“He will get us murdered,” he said. “Do you think we are safe here? If these people here heard that name they wouldn't wait to ask who your worship is. They would tear us to pieces in an instant. I tell you—moi, Tomas Castro—he will ruin us, this white fool
Carlos began to cough, shaken speechless as if by an invisible devil. Castro's eyes ran furtively all round him, then he looked at me. He made an extraordinary swift motion with his right hand, and I saw that he was facing me with a long steel blade displayed. Carlos continued to cough. The thing seemed odd, laughable still. Castro began to parade round me: it was as if he were a cock performing its saltatory rites before attacking. There was the same tenseness of muscle. He stepped with extraordinary care on the points of his toes, and came to a stop about four feet from me. I began to wonder what Rooksby would have thought of this sort of thing, to wonder why Castro himself found it necessary to crouch for such a long time. Up above, the hum of many people, still laughing, still talking, faded a little out of mind. I understood, horribly, how possible it would be to die within those few feet of them. Castro's eyes were dusky yellow, the pupils a great deal inflated, the lines of his mouth very hard and drawn immensely tight. It seemed extraordinary that he should put so much emotion into such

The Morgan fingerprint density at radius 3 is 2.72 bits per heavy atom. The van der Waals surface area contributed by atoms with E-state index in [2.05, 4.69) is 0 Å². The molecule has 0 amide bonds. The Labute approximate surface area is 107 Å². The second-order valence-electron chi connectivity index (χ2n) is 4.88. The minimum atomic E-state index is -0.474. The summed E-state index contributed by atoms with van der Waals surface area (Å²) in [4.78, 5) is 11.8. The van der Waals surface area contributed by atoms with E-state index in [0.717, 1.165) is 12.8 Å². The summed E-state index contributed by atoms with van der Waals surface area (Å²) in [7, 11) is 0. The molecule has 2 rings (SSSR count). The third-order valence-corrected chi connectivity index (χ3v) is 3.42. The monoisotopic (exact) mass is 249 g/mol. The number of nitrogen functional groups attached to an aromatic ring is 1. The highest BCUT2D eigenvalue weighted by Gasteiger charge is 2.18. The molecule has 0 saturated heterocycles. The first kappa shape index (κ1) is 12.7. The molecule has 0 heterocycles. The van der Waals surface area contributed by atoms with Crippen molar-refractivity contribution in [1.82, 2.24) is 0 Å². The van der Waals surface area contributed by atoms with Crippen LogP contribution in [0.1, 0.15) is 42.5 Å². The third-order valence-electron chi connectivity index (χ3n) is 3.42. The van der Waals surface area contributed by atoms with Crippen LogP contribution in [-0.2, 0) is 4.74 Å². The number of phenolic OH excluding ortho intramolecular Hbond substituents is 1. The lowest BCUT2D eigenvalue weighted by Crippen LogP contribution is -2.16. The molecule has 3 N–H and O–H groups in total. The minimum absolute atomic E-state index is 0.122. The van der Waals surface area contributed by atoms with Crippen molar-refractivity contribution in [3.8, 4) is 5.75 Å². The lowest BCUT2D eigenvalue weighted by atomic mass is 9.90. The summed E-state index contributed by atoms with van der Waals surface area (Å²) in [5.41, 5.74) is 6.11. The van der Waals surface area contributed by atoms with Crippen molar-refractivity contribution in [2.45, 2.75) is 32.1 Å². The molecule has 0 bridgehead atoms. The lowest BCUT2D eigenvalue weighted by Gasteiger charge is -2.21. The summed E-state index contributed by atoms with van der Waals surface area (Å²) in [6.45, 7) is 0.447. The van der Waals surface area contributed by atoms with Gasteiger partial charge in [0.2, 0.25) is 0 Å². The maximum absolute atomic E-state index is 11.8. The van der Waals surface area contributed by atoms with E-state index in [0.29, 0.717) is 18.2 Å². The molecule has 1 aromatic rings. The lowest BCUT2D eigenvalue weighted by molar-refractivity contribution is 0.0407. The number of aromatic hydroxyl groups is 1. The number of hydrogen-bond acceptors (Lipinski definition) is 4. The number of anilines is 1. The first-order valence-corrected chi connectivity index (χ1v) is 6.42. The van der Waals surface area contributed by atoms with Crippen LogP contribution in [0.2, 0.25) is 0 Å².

ery easy killing. I had my back against the bulkhead, it felt very hard against my shoulder-blades. I had no dread, only a sort of shrinking from the actual contact of the point, as one shrinks from being tickled. I opened my mouth. I was going to shriek a last, despairing call, to the light and laughter of meetings above